If you're just planning to turn on the telly and tune in the Royal Wedding, you'll be missing out. It's 2011, folks! There are a host of online destinations, social media tools and mobile apps that can truly help you experience the full scope of this 21st century event.
All of the major broadcasters will be airing the Royal Wedding on live TV Friday morning, but so will several online venues. YouTube will be streaming the entire event live at The Royal Channel, built specifically for Prince William and Kate Middleton's wedding. Livestream is also streaming the AP Live feed of the day's events, plus more coverage from CBS News, ET and the UK Press Association. And you can watch full streaming BBC coverage at BBC News' dedicated wedding site.
You can also watch the event live on a smartphone or other Internet device on the Sprint TV ABC News Channel, which is part of the carrier's basic Sprint TV channel package. T-Mobile TV will only carry pre- and post-wedding coverage but start-to-finish coverage is available through Xfinity.tv, which has apps available on the Android Market and on iTunes.
In most cases, live-anchored coverage begins at 5 a.m. Eastern Time(2 a.m. Pacific) and live coverage of the ceremony starts at around 6 a.m. ET (3 a.m. PT). That's pretty early for most people, so what to do if you don't want to wake up hours before dawn?
The Samsung Nexus S 4G will be available from Sprint starting May 8, the carrier announced this morning.
Users can snap up the Android-based smartphone for $199.99 with a two-year contract in Sprint retails store, online, and at Best Buy.
Sprint and Samsung first announced plans for the Nexus S 4G in late March; it's Sprint's first pure-Google Android phone and the first stock Android phone with WiMAX.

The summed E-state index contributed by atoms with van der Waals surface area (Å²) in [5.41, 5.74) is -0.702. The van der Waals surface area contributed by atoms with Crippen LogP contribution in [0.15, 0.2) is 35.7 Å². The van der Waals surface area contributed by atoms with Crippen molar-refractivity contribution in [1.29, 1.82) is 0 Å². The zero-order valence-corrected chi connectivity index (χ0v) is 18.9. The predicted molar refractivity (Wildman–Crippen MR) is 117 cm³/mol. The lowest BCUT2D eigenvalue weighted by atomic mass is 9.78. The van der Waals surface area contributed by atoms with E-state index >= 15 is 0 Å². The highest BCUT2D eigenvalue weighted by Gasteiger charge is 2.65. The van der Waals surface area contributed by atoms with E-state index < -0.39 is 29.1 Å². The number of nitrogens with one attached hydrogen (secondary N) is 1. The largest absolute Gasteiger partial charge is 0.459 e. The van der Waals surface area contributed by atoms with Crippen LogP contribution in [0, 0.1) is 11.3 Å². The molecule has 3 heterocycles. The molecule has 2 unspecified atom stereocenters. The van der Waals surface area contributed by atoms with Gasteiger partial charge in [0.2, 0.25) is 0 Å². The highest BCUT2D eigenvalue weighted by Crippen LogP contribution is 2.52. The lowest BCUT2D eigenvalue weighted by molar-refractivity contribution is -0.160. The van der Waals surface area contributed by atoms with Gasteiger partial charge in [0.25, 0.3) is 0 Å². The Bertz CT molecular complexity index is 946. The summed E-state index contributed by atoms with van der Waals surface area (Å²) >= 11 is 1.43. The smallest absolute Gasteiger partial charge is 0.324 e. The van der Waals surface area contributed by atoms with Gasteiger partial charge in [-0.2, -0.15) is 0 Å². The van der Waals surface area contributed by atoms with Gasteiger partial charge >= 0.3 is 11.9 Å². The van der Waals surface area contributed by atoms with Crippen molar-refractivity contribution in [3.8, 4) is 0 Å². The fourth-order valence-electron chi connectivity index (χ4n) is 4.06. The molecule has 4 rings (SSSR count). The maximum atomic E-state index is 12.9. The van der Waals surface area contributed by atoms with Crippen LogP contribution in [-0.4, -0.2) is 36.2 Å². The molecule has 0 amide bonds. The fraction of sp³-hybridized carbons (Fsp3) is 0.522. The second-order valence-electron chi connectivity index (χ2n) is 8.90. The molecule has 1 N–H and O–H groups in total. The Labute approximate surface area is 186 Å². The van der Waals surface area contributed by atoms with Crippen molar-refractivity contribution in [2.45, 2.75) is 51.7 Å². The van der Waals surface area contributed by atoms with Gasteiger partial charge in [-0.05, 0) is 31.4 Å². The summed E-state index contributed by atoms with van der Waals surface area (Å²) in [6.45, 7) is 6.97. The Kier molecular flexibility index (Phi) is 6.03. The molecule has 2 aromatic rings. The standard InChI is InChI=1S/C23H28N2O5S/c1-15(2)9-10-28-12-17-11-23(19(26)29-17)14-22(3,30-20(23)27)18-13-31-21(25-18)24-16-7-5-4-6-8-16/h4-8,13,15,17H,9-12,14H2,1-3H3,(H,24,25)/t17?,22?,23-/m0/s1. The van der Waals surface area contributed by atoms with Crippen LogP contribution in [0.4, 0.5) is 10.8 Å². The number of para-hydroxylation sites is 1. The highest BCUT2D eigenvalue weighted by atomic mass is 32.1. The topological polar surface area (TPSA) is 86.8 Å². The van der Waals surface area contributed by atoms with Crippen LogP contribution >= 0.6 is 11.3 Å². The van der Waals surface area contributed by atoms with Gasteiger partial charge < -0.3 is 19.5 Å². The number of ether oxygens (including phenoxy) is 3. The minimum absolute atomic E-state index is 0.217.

The phone will run Android 2.3 Gingerbread and a 1-GHz processor. It features a 4-inch Super AMOLED 480-by-800 touch-screen display, a rear-facing 5-megapixel camera with camcorder and flash, and a front-facing VGA camera. The Nexus S 4G is Bluetooth-enabled, has stereo speakers, and a media player with 3.5mm stereo headset jack.
Sprint said the phone features a curved design that provides "a more comfortable look and feel," as well as a screen that "produces less glare than on other smartphone displays when outdoors, so videos, pictures and games look their best and the sun won't wash them out."
AT&T's bid for T-Mobile is now official. The carrier on Thursday filed the necessary paperwork with the Federal Communications Commission, kicking off what will likely be a in-depth review of the proposed merger.
In its filing, AT&T claimed that purchasing T-Mobile will allow it to deploy its 4G LTE network to 97 percent of the U.S. population, up from the 95 percent number it gave last month.
"After conducting a more refined analysis of the combined network, AT&T is increasing the scope of this commitment to 97.3 percent," the carrier said.
AT&T surprised the tech community recently when it announced plans to acquire T-Mobile for $39 billion. AT&T argued that the purchase will help stop the spectrum crunch and spur the companies's deployment of 4G service.
"Sprint urges the United States government to block this anti-competitive acquisition," Vonya McCann, senior vice president of government affairs at Sprint, said in a statement. "This transaction will harm consumers and harm competition at a time when this country can least afford it."
AT&T surprised the tech community last Sunday when it announced plans to acquire T-Mobile for $39 billion. AT&T argued that the purchase will help stop the spectrum crunch and spur the companies's deployment of 4G service.
Sierra Wireless has a secret weapon in the hotspot wars: a booster dock for its new Sprint 4G Overdrive Pro mobile hotspot that can truly send its WiMAX reception and speeds into overdrive. Ensconced in the dock, 4G WiMAX reception jumps by 50 percent, a Sierra product demonstrator in the company's booth told me.
The $99.99 (minus $50 rebate) Overdrive Pro is better in every way than the Overdrive hotspot it replaced. It's smaller. It boots up faster. It has a bigger LCD screen to show status information. The back is a grippy, soft-touch plastic rather than the greasy, slick black plastic of the last model. It has easily accessible dual external antenna ports.